It is not certain when Jews first arrived in Venezuela, but most accounts suggest that there were Conversos living in Caracas and Maracaibo in the mid-16th century. Though there were no established Jewish communities in Venezuela during this period, interactions with merchants from nearby Dutch colonies, such as Curaçao, most likely brought some Jewish traders to the country. The following centuries saw almost no traces of Jewish life in Venezuela.
In the early nineteenth century, Venezuela fought against the Spanish colonizers in an effort to gain independence. During the wars of independence, a number of Jews fought in Simón Bolívar’s army and at one point, Curaçaoan Jews gave him shelter and military aid. When Venezuela gained its independence in 1811, relations between the Republic and Jews were friendly, evident by the adoption of a new constitution in 1821 that affirmed religious freedom in the country. The adoption of religious freedom and strengthening of ties with the Dutch island colonies, which had sizeable Jewish populations, saw a permanent Jewish community begin to establish itself in Venezuela.
The 19th century saw a steady stream of Jewish immigration to Venezuela, with some Portuguese and Dutch Jews from Curaçao arriving in the city of Coro around 1827, and a group of Moroccan Jews later settling in the town of Barcelona in 1844. Though many of these Jewish arrivals were able to achieve certain levels of prominence in various industries, Jews were not universally accepted throughout the country. Assimilation also became a problem for many members of the community, particularly those who arrived from Curaçao. In fact, by the end of the 19th century, Dutch Jews in Venezuela had virtually disappeared, absorbed into the non-Jewish portion of Venezuelan society. Nevertheless, many Venezuelan Jews prospered and were able to achieve certain levels of prominence in various industries.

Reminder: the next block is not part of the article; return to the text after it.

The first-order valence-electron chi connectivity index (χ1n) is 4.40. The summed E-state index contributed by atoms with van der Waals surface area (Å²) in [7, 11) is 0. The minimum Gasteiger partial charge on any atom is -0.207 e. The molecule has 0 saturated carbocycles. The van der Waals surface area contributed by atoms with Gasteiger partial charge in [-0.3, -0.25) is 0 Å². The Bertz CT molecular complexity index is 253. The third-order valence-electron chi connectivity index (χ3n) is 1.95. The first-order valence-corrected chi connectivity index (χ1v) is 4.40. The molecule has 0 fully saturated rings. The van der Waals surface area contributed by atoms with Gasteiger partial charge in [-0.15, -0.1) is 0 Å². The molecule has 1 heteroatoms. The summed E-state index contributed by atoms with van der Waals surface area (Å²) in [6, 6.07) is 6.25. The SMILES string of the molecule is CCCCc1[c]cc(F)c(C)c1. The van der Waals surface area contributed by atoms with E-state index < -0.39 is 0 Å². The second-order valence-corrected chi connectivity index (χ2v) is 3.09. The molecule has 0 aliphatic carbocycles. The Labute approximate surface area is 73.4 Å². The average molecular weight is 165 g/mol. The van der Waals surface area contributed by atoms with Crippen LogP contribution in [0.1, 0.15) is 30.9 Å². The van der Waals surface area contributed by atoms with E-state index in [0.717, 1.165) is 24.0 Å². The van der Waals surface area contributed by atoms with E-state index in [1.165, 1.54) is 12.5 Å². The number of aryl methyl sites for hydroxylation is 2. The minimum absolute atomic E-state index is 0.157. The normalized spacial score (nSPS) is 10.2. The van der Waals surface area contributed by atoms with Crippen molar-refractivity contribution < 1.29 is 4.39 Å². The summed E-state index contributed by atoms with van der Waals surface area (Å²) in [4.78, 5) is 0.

The arrival of Jews from North Africa and later Eastern and Central Europe after World War I and throughout the 1920s bolstered Venezuelan Jewry and helped establish organized Jewish communal institutions. Following World War II and the Holocaust, there was an increase of Jewish immigrants from Europe, despite immigration restrictions. The Jewish population in Venezuela continued to grow through the following decade, particularly after the fall of the dictator, Perez Jimenez in 1958. During the Six-Day War in 1967, some Venezuelan Jewish volunteers went to Israel to help fight. The Venezuelan Jewish community was further bolstered by the arrival of Jews from countries such as Egypt, Lebanon, Syria, Turkey, and even Israel in the 1960s and later Jews from other Latin American countries during the 1970s. A very important migration came from Spanish Morocco during the 60´ (sixties) and 70´ (seventies) shaping the actual community.
Venezuelan Jews held many prominent positions throughout Venezuela over the latter half of the 20thh century. Paulina Gamus Gallegos became a member of the National Assembly, serving as a representative for the Federal District from 1977 to 1986. Ruth de Krivoy later served as the President of the Central Bank of Venezuela from 1992 to 1994. However, the end of the century saw the Venezuelan Jewish community begin to experience a decline in population due to political and economic issues and a rise in antisemitic rhetoric. This trend continued into the 21st century.
Today, Venezuelan Jews continue to be able to practice Judaism freely and openly, but antisemitism continues to be an issue for the Jewish community. Henrique Capriles (not a practicing jew) , the grandson of Holocaust survivors, served as the Governor of Miranda from 2008 to 2017. Recent economic hardships in Venezuela have seen a number of Venezuelan Jews leave the country, with many emigrating for Israel.